Bengali, the language.
When I think about the mystery that is language I feel astonished. The same Bengali language that helps to shed light today in the thousand corners of the minds of innumerable people and makes it easy for us to interact with and understand each other; if we were to follow its light into the past, where would we end up? Who were those wanderers, who struggled against all odds on the path of the unknown, the ones who first set out from a nameless home on a journey both long and filled with obstacles carrying the faint flame of the language that we now speak. That ancient flame has travelled, illuminating the way, from one age to another to arrive at the tip of my pen today carrying a message of kinship. Those earliest of travelers took varying routes across the branches created by sweeping changes in history and this has blurred the similarities between those white skinned blond haired strong forest dwellers and this brown skinned short lived city dwelling subject of England with the dust of the ages. The only similarity that remains is the ancient thread of an unbroken language. Occasionally there have been new threads added to this language, sometimes time has repaired stresses in the chain and at other times the touch of non-Aryan hands has removed it further from its Caucasian roots, but it has remained uninterrupted. This language still points its finger back at the distant west to a birthing place whose exact location is not known to anyone.
The indigenous people of ancient India used to speak in a language that was divided into two major strands – Shourosheni and Magdhi. Shourosheni gave rise to the Hindi spoken in the Western parts of the country while Magdhi was the root of the Hindi spoken in eastern India. The other languages were Odri or Oriya and Gaudi or Bangla. There was no mention of Assamese. But in the latter part of ancient history, there are far more examples of Assamese prose than there are of Bengali. The language used in them is almost indistinguishable from Bengali.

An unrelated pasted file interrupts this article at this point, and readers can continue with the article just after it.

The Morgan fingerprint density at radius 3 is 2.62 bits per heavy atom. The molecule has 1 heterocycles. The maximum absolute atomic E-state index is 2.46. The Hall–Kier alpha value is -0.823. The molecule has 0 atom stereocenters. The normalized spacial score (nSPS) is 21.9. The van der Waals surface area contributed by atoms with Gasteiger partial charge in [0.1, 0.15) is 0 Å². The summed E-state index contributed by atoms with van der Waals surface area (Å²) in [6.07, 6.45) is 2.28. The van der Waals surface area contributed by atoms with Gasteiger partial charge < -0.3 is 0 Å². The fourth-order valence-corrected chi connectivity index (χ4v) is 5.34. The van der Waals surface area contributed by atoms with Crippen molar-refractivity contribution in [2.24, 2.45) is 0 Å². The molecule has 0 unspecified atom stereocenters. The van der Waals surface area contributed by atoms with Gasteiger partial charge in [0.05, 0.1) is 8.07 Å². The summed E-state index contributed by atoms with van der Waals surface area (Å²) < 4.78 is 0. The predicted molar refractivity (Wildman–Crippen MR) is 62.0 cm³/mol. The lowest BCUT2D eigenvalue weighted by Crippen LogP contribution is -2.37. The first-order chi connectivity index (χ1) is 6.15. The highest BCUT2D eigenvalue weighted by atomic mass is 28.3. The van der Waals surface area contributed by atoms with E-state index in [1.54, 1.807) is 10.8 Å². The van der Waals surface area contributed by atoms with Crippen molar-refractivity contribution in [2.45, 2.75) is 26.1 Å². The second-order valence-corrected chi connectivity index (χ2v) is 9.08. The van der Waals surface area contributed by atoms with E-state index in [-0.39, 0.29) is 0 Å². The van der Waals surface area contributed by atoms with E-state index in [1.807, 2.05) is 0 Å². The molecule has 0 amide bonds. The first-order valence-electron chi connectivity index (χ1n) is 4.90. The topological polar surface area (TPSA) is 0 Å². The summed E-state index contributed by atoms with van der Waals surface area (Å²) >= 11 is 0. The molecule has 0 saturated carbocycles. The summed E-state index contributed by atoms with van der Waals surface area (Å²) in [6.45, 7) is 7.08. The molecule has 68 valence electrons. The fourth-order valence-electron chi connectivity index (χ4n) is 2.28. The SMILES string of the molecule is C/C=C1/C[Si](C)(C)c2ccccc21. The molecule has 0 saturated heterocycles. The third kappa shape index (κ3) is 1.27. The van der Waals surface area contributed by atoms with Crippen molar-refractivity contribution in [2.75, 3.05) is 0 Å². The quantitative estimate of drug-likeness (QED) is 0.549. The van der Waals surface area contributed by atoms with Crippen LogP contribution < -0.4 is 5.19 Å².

Magdhi is the older of the two. According to Hornley, Magdhi was the only language once in use. The language spread from the west to the east gradually. The second wave of language Shourosheni came into India and took over the west. Hornley was of the opinion that there were two influxes of Aryans into India. Even though their languages were similar in origin, there were some differences.
Just as a river descends as many streams into many countries and reaches the sea as a number of branches, the ancient Magdhi travelled through the tongues of the Aryans and after many centuries today its rhythm moves the heart of Bengal and enriches its soul. Its flourish is not ever. It has spread wide and mingled its deep currents beyond the physical boundaries of the land to where it is now standing within the embrace of the world. When I think of how the ancient and yet fresh flow of language ties those times of yore and these times and unites the unknown souls of many lands with the newly awakened soul of Bengal, I am amazed. We use language so easily and yet it is not easy to know its inner secrets. The singular rules that connect language down the ages are both unchanging and also liable to be modified at each step of the way.